And he said unto Jesus, Lord, remember me, when thou comest into thy
kingdom. And Jesus said unto him,
Verily I say unto thee, today thou shalt be with me in paradise.
-St. Luke 23:42
These were among Jesus' last words, spoken as he hung on the cross to a lifelong criminal being crucified beside him. If such a man as that could go to paradise, there must be a chance even for a wicked man like me.
"Whosoever believeth in him should not perish but have eternal life," says the famous verse St. John 3:16. “Whosoever,” I hope, can include me… and you.
The criminal’s conversion on the cross is perhaps the most striking instance in the gospels of Jesus’ bestowing instant healing, forgiveness and the promise of salvation to sinners. There are many similar examples. The only requirement Jesus makes of us is our trust in Him.
Some more examples from the Gospels:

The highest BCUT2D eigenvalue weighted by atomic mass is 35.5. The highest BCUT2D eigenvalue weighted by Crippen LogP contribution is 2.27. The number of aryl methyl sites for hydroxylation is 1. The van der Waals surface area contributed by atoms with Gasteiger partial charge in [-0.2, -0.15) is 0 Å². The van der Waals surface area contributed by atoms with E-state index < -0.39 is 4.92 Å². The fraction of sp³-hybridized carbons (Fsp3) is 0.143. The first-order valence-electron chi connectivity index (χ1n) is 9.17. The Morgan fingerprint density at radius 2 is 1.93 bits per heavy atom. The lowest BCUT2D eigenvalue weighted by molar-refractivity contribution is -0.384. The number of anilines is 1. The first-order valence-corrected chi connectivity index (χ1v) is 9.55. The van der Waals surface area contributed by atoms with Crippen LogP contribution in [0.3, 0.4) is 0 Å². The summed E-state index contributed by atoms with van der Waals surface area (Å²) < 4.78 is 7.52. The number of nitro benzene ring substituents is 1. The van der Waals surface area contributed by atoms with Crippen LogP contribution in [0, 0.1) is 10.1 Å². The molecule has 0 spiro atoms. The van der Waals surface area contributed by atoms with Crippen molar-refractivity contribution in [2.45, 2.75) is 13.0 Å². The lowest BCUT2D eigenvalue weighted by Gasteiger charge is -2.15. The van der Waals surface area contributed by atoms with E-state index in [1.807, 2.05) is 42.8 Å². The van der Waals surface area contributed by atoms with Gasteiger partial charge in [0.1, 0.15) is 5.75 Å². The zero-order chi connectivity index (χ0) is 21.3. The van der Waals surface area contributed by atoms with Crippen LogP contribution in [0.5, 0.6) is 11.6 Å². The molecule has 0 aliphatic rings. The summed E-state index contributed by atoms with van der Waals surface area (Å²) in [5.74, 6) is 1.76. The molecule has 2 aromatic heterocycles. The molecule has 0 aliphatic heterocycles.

St. Mark 5:36
Be not afraid, only believe
9:23 If thou canst believe, all things are possible to him that believeth.
9:42 these little ones…believeth in me
10:52 thy faith hath made thee whole -
11:24 What things soever ye desire, when ye pray, believe that ye receive them,
and ye shall have them.
St. Matthew 8:13 Go thy way, and as thou hast believed, so be it done unto thee.
9:22 Daughter, be of good comfort; thy faith hath made thee whole.
21:22 whatsoever ye shall ask in prayer, believing, ye shall receive.
St. Luke 5:20 And when he saw their faith, he said unto him, Man, thy sins are forgiven thee.
7:50 And he said to the woman, Thy faith hath saved thee, go in peace.
18:42 Receive thy sight: thy faith hath saved thee.
Verily, verily, I say unto you, He that heareth my word, and believeth on him that sent me, hath everlasting life, and shall not come into condemnation; but is passed from death unto life.
-St. John 5:24
The King James Version...Why use it?
The King James Version...Why use it? King James’ translators—like their contemporary William Shakespeare—never watched television or played video games. Instead, they learned to read and write in English, Hebrew, Latin, Greek and other languages. They were smarter than today's fifth grader, in other words, and most of today’s PhDs.